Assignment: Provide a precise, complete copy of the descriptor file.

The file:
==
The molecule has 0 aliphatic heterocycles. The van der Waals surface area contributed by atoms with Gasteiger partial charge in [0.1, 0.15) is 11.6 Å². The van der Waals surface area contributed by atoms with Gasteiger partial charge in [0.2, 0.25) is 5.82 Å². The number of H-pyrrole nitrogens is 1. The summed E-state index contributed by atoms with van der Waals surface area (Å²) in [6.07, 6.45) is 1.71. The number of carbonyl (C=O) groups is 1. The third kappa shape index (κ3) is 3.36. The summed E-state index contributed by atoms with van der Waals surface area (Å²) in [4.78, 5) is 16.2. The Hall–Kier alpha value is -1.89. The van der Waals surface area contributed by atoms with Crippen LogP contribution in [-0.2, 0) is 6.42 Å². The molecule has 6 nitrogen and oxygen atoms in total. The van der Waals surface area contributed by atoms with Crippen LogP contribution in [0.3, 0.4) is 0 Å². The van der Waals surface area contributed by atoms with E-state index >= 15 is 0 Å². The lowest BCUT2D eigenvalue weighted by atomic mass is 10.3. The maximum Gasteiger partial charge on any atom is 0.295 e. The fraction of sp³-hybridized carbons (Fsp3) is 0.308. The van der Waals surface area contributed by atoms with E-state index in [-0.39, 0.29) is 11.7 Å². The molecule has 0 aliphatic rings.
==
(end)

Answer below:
The molecule has 0 aliphatic heterocycles. The van der Waals surface area contributed by atoms with Gasteiger partial charge in [0.1, 0.15) is 11.6 Å². The van der Waals surface area contributed by atoms with Gasteiger partial charge in [0.2, 0.25) is 5.82 Å². The number of H-pyrrole nitrogens is 1. The summed E-state index contributed by atoms with van der Waals surface area (Å²) in [6.07, 6.45) is 1.71. The number of carbonyl (C=O) groups is 1. The third kappa shape index (κ3) is 3.36. The summed E-state index contributed by atoms with van der Waals surface area (Å²) in [4.78, 5) is 16.2. The Hall–Kier alpha value is -1.89. The van der Waals surface area contributed by atoms with Crippen LogP contribution in [-0.2, 0) is 6.42 Å². The molecule has 6 nitrogen and oxygen atoms in total. The van der Waals surface area contributed by atoms with Crippen LogP contribution in [0.3, 0.4) is 0 Å². The van der Waals surface area contributed by atoms with E-state index >= 15 is 0 Å². The lowest BCUT2D eigenvalue weighted by atomic mass is 10.3. The maximum Gasteiger partial charge on any atom is 0.295 e. The fraction of sp³-hybridized carbons (Fsp3) is 0.308. The van der Waals surface area contributed by atoms with E-state index in [-0.39, 0.29) is 11.7 Å². The molecule has 0 aliphatic rings.